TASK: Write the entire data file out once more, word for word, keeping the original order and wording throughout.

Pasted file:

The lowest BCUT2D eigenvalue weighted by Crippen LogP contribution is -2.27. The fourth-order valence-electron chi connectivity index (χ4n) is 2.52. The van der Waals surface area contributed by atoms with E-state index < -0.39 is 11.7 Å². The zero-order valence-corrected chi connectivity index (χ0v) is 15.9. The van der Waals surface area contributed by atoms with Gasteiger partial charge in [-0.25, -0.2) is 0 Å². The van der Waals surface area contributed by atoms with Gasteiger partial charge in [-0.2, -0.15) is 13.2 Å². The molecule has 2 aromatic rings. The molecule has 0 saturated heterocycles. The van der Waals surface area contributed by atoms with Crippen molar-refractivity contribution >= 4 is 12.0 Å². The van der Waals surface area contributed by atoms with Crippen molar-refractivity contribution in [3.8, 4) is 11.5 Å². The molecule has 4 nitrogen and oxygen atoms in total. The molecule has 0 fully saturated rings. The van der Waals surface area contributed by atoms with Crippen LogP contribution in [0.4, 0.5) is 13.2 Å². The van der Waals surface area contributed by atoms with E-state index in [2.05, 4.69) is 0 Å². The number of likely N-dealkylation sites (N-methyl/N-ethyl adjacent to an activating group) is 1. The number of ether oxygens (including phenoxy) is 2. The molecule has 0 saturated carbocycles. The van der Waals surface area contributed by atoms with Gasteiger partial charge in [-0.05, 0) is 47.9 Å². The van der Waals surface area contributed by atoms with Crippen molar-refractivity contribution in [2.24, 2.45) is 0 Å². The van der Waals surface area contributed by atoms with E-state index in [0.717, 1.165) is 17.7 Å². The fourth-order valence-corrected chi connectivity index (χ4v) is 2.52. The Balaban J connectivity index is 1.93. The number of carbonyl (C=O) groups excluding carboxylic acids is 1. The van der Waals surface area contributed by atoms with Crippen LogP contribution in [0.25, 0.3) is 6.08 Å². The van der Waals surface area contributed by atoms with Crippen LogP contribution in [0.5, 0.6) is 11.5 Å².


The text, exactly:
The lowest BCUT2D eigenvalue weighted by Crippen LogP contribution is -2.27. The fourth-order valence-electron chi connectivity index (χ4n) is 2.52. The van der Waals surface area contributed by atoms with E-state index < -0.39 is 11.7 Å². The zero-order valence-corrected chi connectivity index (χ0v) is 15.9. The van der Waals surface area contributed by atoms with Gasteiger partial charge in [-0.25, -0.2) is 0 Å². The van der Waals surface area contributed by atoms with Gasteiger partial charge in [-0.2, -0.15) is 13.2 Å². The molecule has 2 aromatic rings. The molecule has 0 saturated heterocycles. The van der Waals surface area contributed by atoms with Crippen molar-refractivity contribution >= 4 is 12.0 Å². The van der Waals surface area contributed by atoms with Crippen molar-refractivity contribution in [3.8, 4) is 11.5 Å². The molecule has 4 nitrogen and oxygen atoms in total. The molecule has 0 fully saturated rings. The van der Waals surface area contributed by atoms with Crippen LogP contribution in [0.4, 0.5) is 13.2 Å². The van der Waals surface area contributed by atoms with E-state index in [2.05, 4.69) is 0 Å². The number of likely N-dealkylation sites (N-methyl/N-ethyl adjacent to an activating group) is 1. The number of ether oxygens (including phenoxy) is 2. The molecule has 0 saturated carbocycles. The van der Waals surface area contributed by atoms with Gasteiger partial charge in [-0.05, 0) is 47.9 Å². The van der Waals surface area contributed by atoms with Crippen molar-refractivity contribution in [2.24, 2.45) is 0 Å². The van der Waals surface area contributed by atoms with E-state index in [0.717, 1.165) is 17.7 Å². The fourth-order valence-corrected chi connectivity index (χ4v) is 2.52. The Balaban J connectivity index is 1.93. The number of carbonyl (C=O) groups excluding carboxylic acids is 1. The van der Waals surface area contributed by atoms with Crippen LogP contribution in [0.25, 0.3) is 6.08 Å². The van der Waals surface area contributed by atoms with Crippen LogP contribution in [0.5, 0.6) is 11.5 Å².